Rising geopolitical and geo-economic tensions are the most urgent risks in 2019, with 90 percent of experts surveyed expecting further economic confrontation between major powers, according to the WEF’s annual Global Risks Report.

“The world’s ability to foster collective action in the face of urgent major crises has reached crisis levels, with worsening international relations hindering action across a growing array of serious challenges. Meanwhile, a darkening economic outlook, in part caused by geopolitical tensions, looks set to further reduce the potential for international cooperation in 2019,” it added.

Although political and economic worries were top of the immediate agenda for the 1,000 experts polled by the WEF, the environment and climate change are also a cause for concern, as are “rapidly evolving” cyber and technological threats, the WEF said.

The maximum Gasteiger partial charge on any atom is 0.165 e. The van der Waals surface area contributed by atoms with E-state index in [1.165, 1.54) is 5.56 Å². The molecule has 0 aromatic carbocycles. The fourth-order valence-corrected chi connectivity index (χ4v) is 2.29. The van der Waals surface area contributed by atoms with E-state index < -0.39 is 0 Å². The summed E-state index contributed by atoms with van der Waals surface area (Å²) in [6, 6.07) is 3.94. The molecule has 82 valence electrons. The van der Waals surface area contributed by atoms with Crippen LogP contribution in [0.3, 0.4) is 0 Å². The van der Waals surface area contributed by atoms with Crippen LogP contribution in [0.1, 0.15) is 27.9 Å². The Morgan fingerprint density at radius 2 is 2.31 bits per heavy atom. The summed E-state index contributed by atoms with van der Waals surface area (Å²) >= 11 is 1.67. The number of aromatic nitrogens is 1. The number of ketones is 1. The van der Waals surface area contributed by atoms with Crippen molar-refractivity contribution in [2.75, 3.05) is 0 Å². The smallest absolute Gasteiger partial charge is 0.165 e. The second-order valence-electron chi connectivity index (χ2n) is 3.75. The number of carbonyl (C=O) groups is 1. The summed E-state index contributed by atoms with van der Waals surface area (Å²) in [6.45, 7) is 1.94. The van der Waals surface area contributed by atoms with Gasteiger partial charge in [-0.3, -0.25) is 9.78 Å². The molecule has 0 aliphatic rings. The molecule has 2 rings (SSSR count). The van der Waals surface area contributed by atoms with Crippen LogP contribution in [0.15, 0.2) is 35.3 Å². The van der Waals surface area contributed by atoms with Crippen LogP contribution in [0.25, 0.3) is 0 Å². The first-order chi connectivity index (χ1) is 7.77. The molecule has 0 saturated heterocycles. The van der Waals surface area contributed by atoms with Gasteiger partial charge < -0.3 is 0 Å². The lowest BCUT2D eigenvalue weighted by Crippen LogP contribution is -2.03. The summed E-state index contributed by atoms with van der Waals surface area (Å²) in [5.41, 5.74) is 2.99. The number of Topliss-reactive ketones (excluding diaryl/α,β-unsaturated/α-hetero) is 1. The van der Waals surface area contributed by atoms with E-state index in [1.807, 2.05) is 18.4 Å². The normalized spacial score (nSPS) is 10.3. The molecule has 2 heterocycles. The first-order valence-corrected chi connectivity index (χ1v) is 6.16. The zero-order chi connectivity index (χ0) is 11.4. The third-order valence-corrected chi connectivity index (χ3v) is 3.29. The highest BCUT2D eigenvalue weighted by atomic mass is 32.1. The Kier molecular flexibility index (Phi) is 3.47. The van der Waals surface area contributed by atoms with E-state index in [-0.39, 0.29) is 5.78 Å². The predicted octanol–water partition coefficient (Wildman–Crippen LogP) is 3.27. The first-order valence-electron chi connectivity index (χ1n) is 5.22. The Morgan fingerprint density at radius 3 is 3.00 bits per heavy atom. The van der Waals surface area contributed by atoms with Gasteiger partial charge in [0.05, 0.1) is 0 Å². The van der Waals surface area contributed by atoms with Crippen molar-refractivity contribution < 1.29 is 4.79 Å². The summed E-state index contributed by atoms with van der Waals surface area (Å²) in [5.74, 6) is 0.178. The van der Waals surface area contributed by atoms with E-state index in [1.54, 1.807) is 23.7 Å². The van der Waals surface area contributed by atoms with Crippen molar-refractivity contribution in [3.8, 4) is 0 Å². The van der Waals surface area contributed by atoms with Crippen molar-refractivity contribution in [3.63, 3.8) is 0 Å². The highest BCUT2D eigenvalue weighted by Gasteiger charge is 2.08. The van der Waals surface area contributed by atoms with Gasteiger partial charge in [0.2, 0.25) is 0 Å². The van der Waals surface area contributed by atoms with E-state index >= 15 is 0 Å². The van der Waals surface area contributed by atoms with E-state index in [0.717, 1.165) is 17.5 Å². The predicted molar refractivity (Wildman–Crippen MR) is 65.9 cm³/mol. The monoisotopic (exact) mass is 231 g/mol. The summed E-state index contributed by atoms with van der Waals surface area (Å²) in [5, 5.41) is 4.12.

Børge Brende, the WEF president, said: “With global trade and economic growth at risk in 2019, there is a more urgent need than ever to renew the architecture of international cooperation. We simply do not have the gunpowder to deal with the kind of slowdown that current dynamics might lead us toward. What we need now is coordinated, concerted action to sustain growth and to tackle the grave threats facing our world today.”

The leaders who will begin to arrive in Switzerland in the next week include Shinzo Abe, prime minister of Japan; Jair Bolsonaro, president of Brazil; Angela Merkel, chancellor of Germany; and Wang Qishan, vice president of China.

With US President Donald Trump pulling out of the meeting to deal with the partial government shutdown, the American delegation is expected to be led by Steven Mnuchin, Treasury secretary, and Mike Pompeo, secretary of state.